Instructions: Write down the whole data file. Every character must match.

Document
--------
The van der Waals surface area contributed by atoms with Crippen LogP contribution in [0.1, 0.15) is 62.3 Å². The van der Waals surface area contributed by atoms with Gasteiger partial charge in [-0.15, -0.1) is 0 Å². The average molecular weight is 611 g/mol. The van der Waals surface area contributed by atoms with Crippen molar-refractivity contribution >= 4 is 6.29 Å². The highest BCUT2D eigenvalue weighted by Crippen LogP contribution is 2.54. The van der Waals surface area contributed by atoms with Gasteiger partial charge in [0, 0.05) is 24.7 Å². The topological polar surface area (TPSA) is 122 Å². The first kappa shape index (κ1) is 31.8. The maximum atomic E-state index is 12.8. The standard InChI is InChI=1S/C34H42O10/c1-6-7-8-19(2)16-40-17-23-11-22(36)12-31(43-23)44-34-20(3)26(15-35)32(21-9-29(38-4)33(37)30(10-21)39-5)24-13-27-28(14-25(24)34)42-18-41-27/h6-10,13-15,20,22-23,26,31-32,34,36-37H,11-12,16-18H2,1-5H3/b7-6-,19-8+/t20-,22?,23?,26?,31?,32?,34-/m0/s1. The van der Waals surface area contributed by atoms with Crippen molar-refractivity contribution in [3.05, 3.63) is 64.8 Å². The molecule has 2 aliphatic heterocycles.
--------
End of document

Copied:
The van der Waals surface area contributed by atoms with Crippen LogP contribution in [0.1, 0.15) is 62.3 Å². The van der Waals surface area contributed by atoms with Gasteiger partial charge in [-0.15, -0.1) is 0 Å². The average molecular weight is 611 g/mol. The van der Waals surface area contributed by atoms with Crippen molar-refractivity contribution >= 4 is 6.29 Å². The highest BCUT2D eigenvalue weighted by Crippen LogP contribution is 2.54. The van der Waals surface area contributed by atoms with Gasteiger partial charge in [0, 0.05) is 24.7 Å². The topological polar surface area (TPSA) is 122 Å². The first kappa shape index (κ1) is 31.8. The maximum atomic E-state index is 12.8. The standard InChI is InChI=1S/C34H42O10/c1-6-7-8-19(2)16-40-17-23-11-22(36)12-31(43-23)44-34-20(3)26(15-35)32(21-9-29(38-4)33(37)30(10-21)39-5)24-13-27-28(14-25(24)34)42-18-41-27/h6-10,13-15,20,22-23,26,31-32,34,36-37H,11-12,16-18H2,1-5H3/b7-6-,19-8+/t20-,22?,23?,26?,31?,32?,34-/m0/s1. The van der Waals surface area contributed by atoms with Crippen molar-refractivity contribution in [3.05, 3.63) is 64.8 Å². The molecule has 2 aliphatic heterocycles.